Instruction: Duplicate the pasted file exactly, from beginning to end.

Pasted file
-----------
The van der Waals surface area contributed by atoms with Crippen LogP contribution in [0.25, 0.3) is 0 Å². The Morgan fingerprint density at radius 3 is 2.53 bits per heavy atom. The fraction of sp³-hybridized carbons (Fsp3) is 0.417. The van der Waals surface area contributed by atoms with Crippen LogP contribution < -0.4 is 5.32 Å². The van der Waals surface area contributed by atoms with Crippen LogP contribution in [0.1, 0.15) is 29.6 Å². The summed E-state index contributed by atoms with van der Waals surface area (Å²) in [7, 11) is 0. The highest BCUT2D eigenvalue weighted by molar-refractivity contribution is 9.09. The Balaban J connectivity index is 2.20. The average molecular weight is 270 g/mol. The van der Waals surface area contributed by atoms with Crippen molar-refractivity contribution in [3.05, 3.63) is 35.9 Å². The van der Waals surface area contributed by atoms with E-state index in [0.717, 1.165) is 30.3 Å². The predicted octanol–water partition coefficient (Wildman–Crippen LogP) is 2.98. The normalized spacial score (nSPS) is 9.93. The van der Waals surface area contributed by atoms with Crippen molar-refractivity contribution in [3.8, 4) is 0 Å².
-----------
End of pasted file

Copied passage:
The van der Waals surface area contributed by atoms with Crippen LogP contribution in [0.25, 0.3) is 0 Å². The Morgan fingerprint density at radius 3 is 2.53 bits per heavy atom. The fraction of sp³-hybridized carbons (Fsp3) is 0.417. The van der Waals surface area contributed by atoms with Crippen LogP contribution < -0.4 is 5.32 Å². The van der Waals surface area contributed by atoms with Crippen LogP contribution in [0.1, 0.15) is 29.6 Å². The summed E-state index contributed by atoms with van der Waals surface area (Å²) in [7, 11) is 0. The highest BCUT2D eigenvalue weighted by molar-refractivity contribution is 9.09. The Balaban J connectivity index is 2.20. The average molecular weight is 270 g/mol. The van der Waals surface area contributed by atoms with Crippen molar-refractivity contribution in [3.05, 3.63) is 35.9 Å². The van der Waals surface area contributed by atoms with E-state index in [0.717, 1.165) is 30.3 Å². The predicted octanol–water partition coefficient (Wildman–Crippen LogP) is 2.98. The normalized spacial score (nSPS) is 9.93. The van der Waals surface area contributed by atoms with Crippen molar-refractivity contribution in [3.8, 4) is 0 Å².